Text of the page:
Tag Archives: Joel Edgerton

Movie reviews: ‘Midnight Special,’ ‘I Saw the Light’

Warner Bros.

By Tim Lammers

“Midnight Special” (PG-13) 2 1/2 stars (out of four)

Writer/director Jeff Nichols partially channels “Close Encounters of the Third Kind” with uneven results in “Midnight Special, an indie sci-fi thriller that keeps you at arm’s length for most of the film, only to deliver an underwhelming payoff. Michael Shannon stars as Roy, the desperate father of an 8-year-old boy (Jaeden Lieberher) who has otherworldly abilities. Escaping a religious cult that believes the boy is their savior, the two, along with Roy’s best friend, Lucas, find themselves also on the run from the NSA, which perceives the boy as a weapon because he can bring down objects out of the sky. Roy has different plans, to bring his son to a specific location for reasons unexplained.

Although “Midnight Special” is slow to and uneventful at times, it’s almost a relief that it’s also not overwhelmed by special effects, especially given the genre it has originated from. Even though the cast – which also includes Adam Driver, Kirsten Dunst and Sam Shepard – is stellar all around, the film seems empty when all is said and done. Ultimately, “Midnight Special” is not special, but merely above average.

Loki Marvel Premium Format(TM) Figure

“I Saw the Light” (R) 3 stars (out of four)

Loki actor Tom Hiddleston puts aside his usual brand of mischief to take on a risky performance of an American music icon with “I Saw the Light,” a biopic about Hank Williams’ rise and untimely death at the age of 29 in 1953. The film largely centers on Williams’ struggle with alcoholism and his relationship with his first wife, Audrey (an excellent Elizabeth Olsen) and how their tumultuous marriage effectively inspired the country and western star’s classic songs.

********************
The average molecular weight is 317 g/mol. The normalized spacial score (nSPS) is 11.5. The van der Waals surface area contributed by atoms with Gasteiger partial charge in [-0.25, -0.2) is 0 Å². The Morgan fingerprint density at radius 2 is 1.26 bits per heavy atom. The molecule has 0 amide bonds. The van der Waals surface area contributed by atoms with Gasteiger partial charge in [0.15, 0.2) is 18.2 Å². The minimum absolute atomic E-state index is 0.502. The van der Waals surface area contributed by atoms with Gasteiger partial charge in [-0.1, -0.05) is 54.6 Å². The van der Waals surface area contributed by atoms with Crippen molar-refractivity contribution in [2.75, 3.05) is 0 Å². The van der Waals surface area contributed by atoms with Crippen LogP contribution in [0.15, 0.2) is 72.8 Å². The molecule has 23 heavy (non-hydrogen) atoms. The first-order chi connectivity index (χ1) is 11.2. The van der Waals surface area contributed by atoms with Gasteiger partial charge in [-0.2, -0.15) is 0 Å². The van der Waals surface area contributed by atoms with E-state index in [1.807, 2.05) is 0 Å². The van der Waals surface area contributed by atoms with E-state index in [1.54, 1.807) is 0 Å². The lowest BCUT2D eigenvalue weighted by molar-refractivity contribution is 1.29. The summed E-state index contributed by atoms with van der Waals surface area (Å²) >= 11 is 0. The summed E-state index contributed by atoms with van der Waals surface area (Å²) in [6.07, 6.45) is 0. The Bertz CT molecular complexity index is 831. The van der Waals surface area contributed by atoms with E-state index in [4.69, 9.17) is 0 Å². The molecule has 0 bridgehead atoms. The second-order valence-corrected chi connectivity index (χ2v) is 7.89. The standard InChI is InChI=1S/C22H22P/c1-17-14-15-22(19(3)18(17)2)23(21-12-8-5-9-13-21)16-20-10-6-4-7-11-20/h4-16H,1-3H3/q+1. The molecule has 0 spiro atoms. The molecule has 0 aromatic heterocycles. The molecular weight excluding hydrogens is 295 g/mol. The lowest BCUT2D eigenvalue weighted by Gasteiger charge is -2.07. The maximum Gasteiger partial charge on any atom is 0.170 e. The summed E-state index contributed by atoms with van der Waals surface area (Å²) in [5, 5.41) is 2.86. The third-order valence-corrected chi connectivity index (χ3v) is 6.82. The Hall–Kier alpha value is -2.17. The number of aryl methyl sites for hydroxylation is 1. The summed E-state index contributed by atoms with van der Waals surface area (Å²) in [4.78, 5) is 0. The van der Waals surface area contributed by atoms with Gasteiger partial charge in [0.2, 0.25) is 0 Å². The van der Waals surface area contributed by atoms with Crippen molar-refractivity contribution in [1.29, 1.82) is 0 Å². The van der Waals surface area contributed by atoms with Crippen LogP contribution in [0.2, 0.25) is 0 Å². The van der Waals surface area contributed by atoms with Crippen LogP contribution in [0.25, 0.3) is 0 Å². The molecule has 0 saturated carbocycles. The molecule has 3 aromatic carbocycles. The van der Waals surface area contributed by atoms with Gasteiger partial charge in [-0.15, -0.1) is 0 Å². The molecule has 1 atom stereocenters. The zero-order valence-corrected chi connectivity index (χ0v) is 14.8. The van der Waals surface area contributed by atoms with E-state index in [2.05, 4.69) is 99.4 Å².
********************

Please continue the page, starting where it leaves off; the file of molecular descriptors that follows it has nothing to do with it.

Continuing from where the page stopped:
Interview: Tom Hiddleston, Elizabeth Olsen talk ‘I Saw the Light’

Hiddleston, who also sings such Williams classics as “Cold, Cold Heart” and “Your Cheatin’ Heart,” is spectacular in the film, yet somehow we come away from “I Saw the Light” with little insight into what tortured Williams’ soul to begin with. There’s no question he was a creative genius, but the film doesn’t fully explain why.

Tim Burton Book 2
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Reviews: ‘Black Mass,’ ‘Everest’

Johnny Depp in 'Black Mass' (Warner Bros.)

By Tim Lammers

“Black Mass” (R) 3 1/2 stars (out of four)

Johnny Depp gives a frightening, transformative performance in “Black Mass,” a fascinating look at the rise of real-life Irish-American mobster James “Whitey” Bulger in South Boston. Concentrating on a 20-year period of Bulger’s life beginning in 1975, director Scott Cooper’s period thriller may not be as polished as Martin Scorsese’s sprawling gangster thriller “Goodfellas,” but there’s no question “Black Mass” is easily one best movies of the year to date.

“Black Mass” concentrates on the complicated “alliance” of Bulger and FBI Agent John Connolly (Joel Edgerton), who offers the man who he grew on with and admired an opportunity to provide information to the agency to bring down Italian mafia in New England. But while the FBI was deconstructing Bulger’s rivals, the mobster ran his operation unabated and built a criminal empire of his own in brutal fashion.

Depp, like he has many times before, becomes his character. Fitted with piercing blue contacts, Depp is menacing with his piercing stare, giving one of his most frightening and fascinating performances to date. Edgerton is also brilliant as Connolly, as is Benedict Cumberba

tch as Billy Bulger, Whitey’s influential state Senator brother. The great thing is, Cooper and Depp allow for several other performers to deliver the goods, including Kevin Bacon as Connolly’s skeptical FBI boss; Jesse Plemons as Kevin Weeks, a pivotal member of Bulger’s Winter Hill gang; and Corey Stoll as assistant U.S. Attorney Fred Wyshak – the man who confronted Connolly and began an arduous 25-year operation to apprehend Bulger.

“Everest” (PG-13) 3 1/2 stars (out of four)

Jason Clarke, Jake Gyllenhaal and Josh Brolin skillfully guide us on one of the most compelling action adventure movies of the year with “Everest,” a dramatic re-telling of a tragic Mount Everest expedition in 1996. Even though the tragedy – which involved two climbing parties – has been well documented, it’s completely engrossing from the get-go, as expeditions led by Rob Hall (Clarke) and Scott Fischer (Gyllenhaal) are doomed by a brutal blizzard that hits Everest just as the climbers hit the summit. Keira Knightley also gives a heartbreaking performance as Hall’s pregnant wife, Jan Hall, who struggles to keep in touch with her husband in the face of doom. While Icelandic director Baltasar Kormákur’s visuals in the film are thrilling, they never trump the human emotion of the characters in their hours of desperation.

Tim Burton Book 2
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